- 1 cup vital wheat gluten (120 g)
- 1/4 cup whole wheat flour (35 g)
- 1 tsp garlic powder, optional
- 1 tsp onion powder, optional
- 1 cup water (250 ml), at room temperature
- 8 cups vegetable stock, (2 liters)
- 1/4 cup tamari or soy sauce (65 ml)
- A small piece of kombu, optional
- Add the vital wheat gluten, whole wheat flour, garlic and onion powder to a bowl and stir until well combined.
- Add the water and mix until all ingredients are well combined. You don’t need to knead the seitan, just mix until well combined, that’s all.
- Place the seitan in the bowl, cover with a kitchen towel and let rest for 10-20 minutes.
- Make a ball with the seitan dough. It hasn’t to be perfect as it won’t change the flavor or texture, just will make your seitan more beautiful.
- Add all the remaining ingredients to a large pot (vegetable stock, tamari or soy sauce, and kombu), stir and bring to a boil. Then add the seitan.
- Simmer partially covered for 1 hour. You don’t need to stir while it’s cooking.
- Remove from the heat and allow it to cool a bit. You can use it immediately or refrigerate it in an airtight container in the stock for about 7-10 days. You can also freeze it also in an airtight container, but discard the stock and cut the seitan into big chunks (or slice it) before freeze it. It can last up to 6 months in the freezer.
- Use seitan to replace meat in any dish or recipe you want. I like to sautée it with a little bit of extra virgin olive oil until golden brown. Add some sat to taste if needed.
- I find this recipe is more precise if you use a measuring cup as the weight of the vital wheat gluten may vary from one brand to another, but if you don’t have one, just use a regular cup or mug and add the same volume of vital wheat gluten and water. You can also use a scale and add more or less water if needed.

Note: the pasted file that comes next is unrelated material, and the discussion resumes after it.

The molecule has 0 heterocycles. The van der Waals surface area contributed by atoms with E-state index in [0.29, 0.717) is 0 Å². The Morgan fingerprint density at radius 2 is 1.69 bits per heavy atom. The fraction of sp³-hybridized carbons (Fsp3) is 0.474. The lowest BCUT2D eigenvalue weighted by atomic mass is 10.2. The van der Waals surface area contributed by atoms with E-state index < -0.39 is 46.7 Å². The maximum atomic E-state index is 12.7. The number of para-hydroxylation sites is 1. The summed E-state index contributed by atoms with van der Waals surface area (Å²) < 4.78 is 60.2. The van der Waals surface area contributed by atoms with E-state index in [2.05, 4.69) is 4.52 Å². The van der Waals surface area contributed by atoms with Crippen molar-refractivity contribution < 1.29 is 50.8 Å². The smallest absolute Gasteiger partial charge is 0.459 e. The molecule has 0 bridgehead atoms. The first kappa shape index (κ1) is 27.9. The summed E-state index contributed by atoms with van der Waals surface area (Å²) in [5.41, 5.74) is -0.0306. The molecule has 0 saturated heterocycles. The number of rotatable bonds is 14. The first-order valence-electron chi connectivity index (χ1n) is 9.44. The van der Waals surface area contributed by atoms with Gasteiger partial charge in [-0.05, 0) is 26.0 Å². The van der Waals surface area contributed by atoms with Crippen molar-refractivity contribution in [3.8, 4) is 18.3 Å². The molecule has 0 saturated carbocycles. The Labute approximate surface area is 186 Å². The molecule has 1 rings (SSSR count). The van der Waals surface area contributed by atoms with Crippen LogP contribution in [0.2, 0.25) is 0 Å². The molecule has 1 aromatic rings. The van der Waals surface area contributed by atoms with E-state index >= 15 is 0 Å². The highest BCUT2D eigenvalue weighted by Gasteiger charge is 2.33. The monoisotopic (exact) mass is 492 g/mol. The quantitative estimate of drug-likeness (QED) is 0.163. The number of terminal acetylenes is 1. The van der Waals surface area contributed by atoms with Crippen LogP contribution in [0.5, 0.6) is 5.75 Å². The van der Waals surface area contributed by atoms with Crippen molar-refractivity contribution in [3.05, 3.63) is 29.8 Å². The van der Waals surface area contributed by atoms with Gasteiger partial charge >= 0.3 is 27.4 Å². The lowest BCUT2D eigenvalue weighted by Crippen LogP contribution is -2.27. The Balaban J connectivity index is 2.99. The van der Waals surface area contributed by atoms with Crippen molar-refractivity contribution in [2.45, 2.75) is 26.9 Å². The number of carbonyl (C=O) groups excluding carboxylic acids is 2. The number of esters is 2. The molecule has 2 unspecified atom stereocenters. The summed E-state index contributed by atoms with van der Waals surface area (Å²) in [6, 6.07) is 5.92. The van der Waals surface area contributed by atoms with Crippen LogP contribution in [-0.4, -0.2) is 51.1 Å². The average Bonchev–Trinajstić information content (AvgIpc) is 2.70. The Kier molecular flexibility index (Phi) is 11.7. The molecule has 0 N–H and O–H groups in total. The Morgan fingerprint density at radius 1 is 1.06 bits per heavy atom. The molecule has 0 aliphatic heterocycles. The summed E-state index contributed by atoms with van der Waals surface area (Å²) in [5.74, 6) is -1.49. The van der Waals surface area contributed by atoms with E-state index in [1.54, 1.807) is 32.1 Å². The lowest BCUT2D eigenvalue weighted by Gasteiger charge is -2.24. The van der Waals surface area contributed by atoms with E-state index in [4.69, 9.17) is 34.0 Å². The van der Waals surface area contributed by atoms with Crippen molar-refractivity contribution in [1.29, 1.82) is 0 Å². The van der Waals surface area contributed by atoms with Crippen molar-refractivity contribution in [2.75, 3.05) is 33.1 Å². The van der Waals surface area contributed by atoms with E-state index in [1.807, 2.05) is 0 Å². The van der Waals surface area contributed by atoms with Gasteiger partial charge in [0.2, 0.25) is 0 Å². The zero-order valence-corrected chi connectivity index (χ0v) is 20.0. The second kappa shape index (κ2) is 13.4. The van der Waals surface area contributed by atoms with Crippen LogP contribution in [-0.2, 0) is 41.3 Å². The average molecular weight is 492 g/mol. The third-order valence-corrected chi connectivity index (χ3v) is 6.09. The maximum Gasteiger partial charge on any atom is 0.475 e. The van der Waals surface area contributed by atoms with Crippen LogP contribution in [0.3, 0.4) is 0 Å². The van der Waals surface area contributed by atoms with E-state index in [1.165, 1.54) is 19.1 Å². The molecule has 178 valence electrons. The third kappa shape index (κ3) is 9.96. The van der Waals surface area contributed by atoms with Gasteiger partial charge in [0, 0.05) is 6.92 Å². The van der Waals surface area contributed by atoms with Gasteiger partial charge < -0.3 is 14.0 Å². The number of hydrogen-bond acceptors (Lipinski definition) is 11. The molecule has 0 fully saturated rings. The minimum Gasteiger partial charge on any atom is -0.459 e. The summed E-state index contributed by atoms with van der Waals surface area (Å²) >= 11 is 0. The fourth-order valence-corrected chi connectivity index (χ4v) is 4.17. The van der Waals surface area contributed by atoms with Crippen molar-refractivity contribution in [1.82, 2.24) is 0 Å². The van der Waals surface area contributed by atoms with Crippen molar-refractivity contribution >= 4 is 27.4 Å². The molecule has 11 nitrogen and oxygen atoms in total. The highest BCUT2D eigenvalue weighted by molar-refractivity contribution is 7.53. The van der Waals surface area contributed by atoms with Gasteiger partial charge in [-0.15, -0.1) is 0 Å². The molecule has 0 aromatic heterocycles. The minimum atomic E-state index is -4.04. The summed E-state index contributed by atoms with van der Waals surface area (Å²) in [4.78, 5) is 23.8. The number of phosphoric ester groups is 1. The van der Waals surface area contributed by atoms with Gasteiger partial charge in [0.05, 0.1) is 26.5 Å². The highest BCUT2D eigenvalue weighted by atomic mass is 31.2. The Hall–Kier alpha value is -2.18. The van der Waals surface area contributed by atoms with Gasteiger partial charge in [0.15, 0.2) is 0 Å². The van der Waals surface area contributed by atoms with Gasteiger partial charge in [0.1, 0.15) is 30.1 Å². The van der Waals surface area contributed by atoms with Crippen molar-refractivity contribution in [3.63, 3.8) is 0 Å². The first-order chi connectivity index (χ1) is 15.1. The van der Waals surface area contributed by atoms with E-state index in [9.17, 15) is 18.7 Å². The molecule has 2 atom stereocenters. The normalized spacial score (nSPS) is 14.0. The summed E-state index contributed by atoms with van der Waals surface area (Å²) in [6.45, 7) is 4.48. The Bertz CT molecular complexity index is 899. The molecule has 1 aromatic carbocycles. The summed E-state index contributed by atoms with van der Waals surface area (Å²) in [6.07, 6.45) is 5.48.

- This recipe can be made using only vital wheat gluten, but I think seitan has a better texture if you also add some type of flour. Garbanzo bean or chickpea flour is also a good choice.
- Garlic and onion powder are completely optional, but they will make your seitan taste even better.
- Vegetable stock and tamari or soy sauce give the seitan an amazing flavor and also a beautiful color. If you can’t eat soy, just add some salt to taste.
- You can make your own vegetable stock from scratch using the veggies you have on hand or even some vegetable scraps. I find boullion so convenient, but store-bought vegetable stock is also okay. You could use water, but you’ll get a really bland seitan.
- Kombu is a seaweed (just in case you haven’t heard about it before) and it’s also optional. I use it to infuse the stock and make the seitan taste so good.
- It’s really important to use a large pot as the seitan doubles its size while cooking.
- Feel free to cut the recipe in half or double the ingredients if you want. If you make a large ball, it could be a good idea to divide the dough.
- Cooking time doesn’t include the time you need to wait while the seitan is resting.
- Nutritional info is not accurate as I don’t include the ingredients we’re going to discard later (vegetable stock, tamari or soy sauce and kombu). I can’t know the exact amount of those ingredients that the seitan absorbs while cooking. That’s why the amount of sodium of the seitan is higher than 10 mg.
- Serving Size: 1/4 of the recipe
- Calories: 154
- Sugar: 0.4 g
- Sodium: 10 mg, see notes
- Fat: 0.7 g
- Carbohydrates: 13.3 g
- Fiber: 1.2 g
- Protein: 24.4 g